318 F.2d 690
LARRY'S SANDWICHES, INC., a California corporation, Appellant,
PACIFIC ELECTRIC RAILWAY CO., a California corporation, Appellee.
United States Court of Appeals Ninth Circuit.
June 3, 1963.
Russell & Schureman, Theodore W. Russell, and Greenberg, Shafton & Bernhard, Los Angeles, Cal., for appellant.
E. D. Yeomans and Walt A. Steiger, Los Angeles, Cal., for appellee.
Before JERTBERG and MERRILL, Circuit Judges, and WEIGEL, District judge.
MERRILL, Circuit Judge.
Appellant is suing appellee railroad under the Carmack amendment to the Interstate Commerce Act, 49 U.S.C. 20(11), to recover for damages to a shipment of frozen sandwiches delivered by appellant to the railroad at Culver City, California, for shipment to Chicago. Upon arrival at Chicago it was discovered that some of the sandwiches were not in a frozen condition. The shipment was rejected by the consignee and returned by the railroad to appellant in California.
This appeal presents the related problems of the nature of the carrier's obligation respecting shipments of frozen food, and the burden of proof as to the cause of damage suffered by such a shipment en route.
The sandwiches were not subject to visual inspection at the time of loading, since they were individually wrapped in foil, sealed and placed in cardboard boxes which in turn were placed in corrugated paper cases and sealed with tape. The lading was not subject to observation en route, since the car was loaded by appellant and the doors were sealed at origin and were not unsealed until arrival at destination.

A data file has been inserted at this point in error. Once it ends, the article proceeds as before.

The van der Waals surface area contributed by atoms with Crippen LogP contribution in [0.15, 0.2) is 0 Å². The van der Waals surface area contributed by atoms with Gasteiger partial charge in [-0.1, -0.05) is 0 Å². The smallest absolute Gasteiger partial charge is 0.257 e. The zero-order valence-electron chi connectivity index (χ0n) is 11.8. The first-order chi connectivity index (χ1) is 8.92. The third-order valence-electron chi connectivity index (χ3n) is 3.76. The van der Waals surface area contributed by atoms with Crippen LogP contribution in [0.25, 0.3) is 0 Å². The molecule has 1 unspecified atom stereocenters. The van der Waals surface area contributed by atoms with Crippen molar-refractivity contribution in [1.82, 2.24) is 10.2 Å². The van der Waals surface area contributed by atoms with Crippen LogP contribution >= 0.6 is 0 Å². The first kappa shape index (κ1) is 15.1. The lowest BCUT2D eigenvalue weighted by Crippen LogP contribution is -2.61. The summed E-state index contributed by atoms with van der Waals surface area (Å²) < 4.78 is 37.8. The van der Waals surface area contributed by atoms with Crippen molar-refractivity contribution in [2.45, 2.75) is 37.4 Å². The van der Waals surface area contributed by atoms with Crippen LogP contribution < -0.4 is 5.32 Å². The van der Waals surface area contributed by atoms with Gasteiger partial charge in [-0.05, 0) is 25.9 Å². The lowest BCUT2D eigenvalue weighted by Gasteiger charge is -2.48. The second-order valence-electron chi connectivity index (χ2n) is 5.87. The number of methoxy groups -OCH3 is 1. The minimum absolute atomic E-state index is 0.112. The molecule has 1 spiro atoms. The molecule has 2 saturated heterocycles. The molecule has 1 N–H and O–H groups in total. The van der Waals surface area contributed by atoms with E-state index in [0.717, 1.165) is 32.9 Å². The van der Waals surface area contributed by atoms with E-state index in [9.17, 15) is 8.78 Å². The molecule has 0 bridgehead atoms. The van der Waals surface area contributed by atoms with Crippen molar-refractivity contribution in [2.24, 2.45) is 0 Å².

The bill of lading recited that the shipment was received by the railroad 'in apparent good order, except as noted (contents and condition of contents unknown).'
Appellant presented evidence as to the manner in which it had prepared the sandwiches for shipment, and the manner in which they had been loaded. Unquestionably it made out a sufficient prima facie case that the lading was delivered to the carrier in good order.
The railroad offered evidence as to the car's refrigerating performance (as determined by the record of thermometer readings within the car) to show that the participating carriers had exercised ordinary care and had fully satisfied the requests of the shipper for refrigerated protective service and the protective tariff rules applicable to perishable goods. Further it endeavored to show that there was a reasonable possibility that the shipment was not completely frozen when loaded in Culver City.
The district court found that the railroad had carried out the shipping instructions and complied with all tariff rules, and that appellant had failed to show negligence on the railroad's part.
Appellant asserts that the district court erroneously failed to impose upon the railroad the proper standard of duty and burden of proof. It contends that the railroad should be held liable as insurer unless it met the burden of establishing that the damage had resulted from the condition of the goods at the time of loading.
The Carmack amendment has been construed as codifying the common law rule of a carrier's liability. See Secretary of Agriculture v. United States (1956) 350 U.S. 162, 165, n. 9, 76 S.Ct. 244, 100 L.Ed. 173. At common law, a carrier transporting durable goods was under an insurer's obligation and liable for all damage to such goods without proof of engligence, unless it was able affirmatively to show that the damage was occasioned by one of five specific causes: the shipper, acts of God, the public enemy, public authority or the inherent vice or nature of the commodity. See, e.g., Chesapeake & O.R. Co. v. Thompson Mfg. Co. (1926) 270 U.S. 416, 421-422, 46 S.Ct. 318, 70 L.Ed. 659.